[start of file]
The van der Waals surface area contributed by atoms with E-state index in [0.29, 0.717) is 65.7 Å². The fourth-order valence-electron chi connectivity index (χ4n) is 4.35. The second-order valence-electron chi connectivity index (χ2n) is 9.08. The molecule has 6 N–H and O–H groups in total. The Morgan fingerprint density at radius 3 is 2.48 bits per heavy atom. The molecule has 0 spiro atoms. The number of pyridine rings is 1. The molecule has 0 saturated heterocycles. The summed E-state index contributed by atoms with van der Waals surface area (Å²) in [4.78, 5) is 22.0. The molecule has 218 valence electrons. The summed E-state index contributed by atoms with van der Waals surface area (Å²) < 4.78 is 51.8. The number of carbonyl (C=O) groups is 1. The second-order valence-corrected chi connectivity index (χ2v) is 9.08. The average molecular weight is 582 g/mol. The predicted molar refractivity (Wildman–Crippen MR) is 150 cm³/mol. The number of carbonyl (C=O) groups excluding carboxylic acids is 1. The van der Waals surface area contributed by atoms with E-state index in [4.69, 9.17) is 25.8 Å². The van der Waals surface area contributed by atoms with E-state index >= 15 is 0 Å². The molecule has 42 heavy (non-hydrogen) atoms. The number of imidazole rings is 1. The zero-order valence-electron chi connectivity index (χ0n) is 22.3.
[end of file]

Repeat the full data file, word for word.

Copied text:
The van der Waals surface area contributed by atoms with E-state index in [0.29, 0.717) is 65.7 Å². The fourth-order valence-electron chi connectivity index (χ4n) is 4.35. The second-order valence-electron chi connectivity index (χ2n) is 9.08. The molecule has 6 N–H and O–H groups in total. The Morgan fingerprint density at radius 3 is 2.48 bits per heavy atom. The molecule has 0 spiro atoms. The number of pyridine rings is 1. The molecule has 0 saturated heterocycles. The summed E-state index contributed by atoms with van der Waals surface area (Å²) in [4.78, 5) is 22.0. The molecule has 218 valence electrons. The summed E-state index contributed by atoms with van der Waals surface area (Å²) < 4.78 is 51.8. The number of carbonyl (C=O) groups is 1. The second-order valence-corrected chi connectivity index (χ2v) is 9.08. The average molecular weight is 582 g/mol. The predicted molar refractivity (Wildman–Crippen MR) is 150 cm³/mol. The number of carbonyl (C=O) groups excluding carboxylic acids is 1. The van der Waals surface area contributed by atoms with E-state index in [4.69, 9.17) is 25.8 Å². The van der Waals surface area contributed by atoms with E-state index >= 15 is 0 Å². The molecule has 42 heavy (non-hydrogen) atoms. The number of imidazole rings is 1. The zero-order valence-electron chi connectivity index (χ0n) is 22.3.